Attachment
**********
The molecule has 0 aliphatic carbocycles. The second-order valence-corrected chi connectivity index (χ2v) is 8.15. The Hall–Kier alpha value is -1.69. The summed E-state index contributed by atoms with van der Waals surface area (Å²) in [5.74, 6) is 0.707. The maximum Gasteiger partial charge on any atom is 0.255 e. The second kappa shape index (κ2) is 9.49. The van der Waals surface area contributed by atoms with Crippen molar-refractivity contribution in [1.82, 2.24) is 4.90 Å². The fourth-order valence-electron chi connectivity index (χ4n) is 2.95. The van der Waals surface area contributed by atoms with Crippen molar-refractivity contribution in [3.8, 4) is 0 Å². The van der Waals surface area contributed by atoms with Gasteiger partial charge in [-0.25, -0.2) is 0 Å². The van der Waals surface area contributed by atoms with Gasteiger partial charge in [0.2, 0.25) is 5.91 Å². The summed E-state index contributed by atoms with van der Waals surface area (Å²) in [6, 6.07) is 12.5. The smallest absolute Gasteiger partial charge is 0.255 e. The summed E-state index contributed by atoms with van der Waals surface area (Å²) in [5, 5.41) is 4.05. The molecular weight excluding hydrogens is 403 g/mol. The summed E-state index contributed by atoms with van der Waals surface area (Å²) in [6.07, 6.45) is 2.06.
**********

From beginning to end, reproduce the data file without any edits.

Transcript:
The molecule has 0 aliphatic carbocycles. The second-order valence-corrected chi connectivity index (χ2v) is 8.15. The Hall–Kier alpha value is -1.69. The summed E-state index contributed by atoms with van der Waals surface area (Å²) in [5.74, 6) is 0.707. The maximum Gasteiger partial charge on any atom is 0.255 e. The second kappa shape index (κ2) is 9.49. The van der Waals surface area contributed by atoms with Crippen molar-refractivity contribution in [1.82, 2.24) is 4.90 Å². The fourth-order valence-electron chi connectivity index (χ4n) is 2.95. The van der Waals surface area contributed by atoms with Crippen molar-refractivity contribution in [3.8, 4) is 0 Å². The van der Waals surface area contributed by atoms with Gasteiger partial charge in [-0.25, -0.2) is 0 Å². The van der Waals surface area contributed by atoms with Gasteiger partial charge in [0.2, 0.25) is 5.91 Å². The summed E-state index contributed by atoms with van der Waals surface area (Å²) in [6, 6.07) is 12.5. The smallest absolute Gasteiger partial charge is 0.255 e. The summed E-state index contributed by atoms with van der Waals surface area (Å²) in [5, 5.41) is 4.05. The molecular weight excluding hydrogens is 403 g/mol. The summed E-state index contributed by atoms with van der Waals surface area (Å²) in [6.07, 6.45) is 2.06.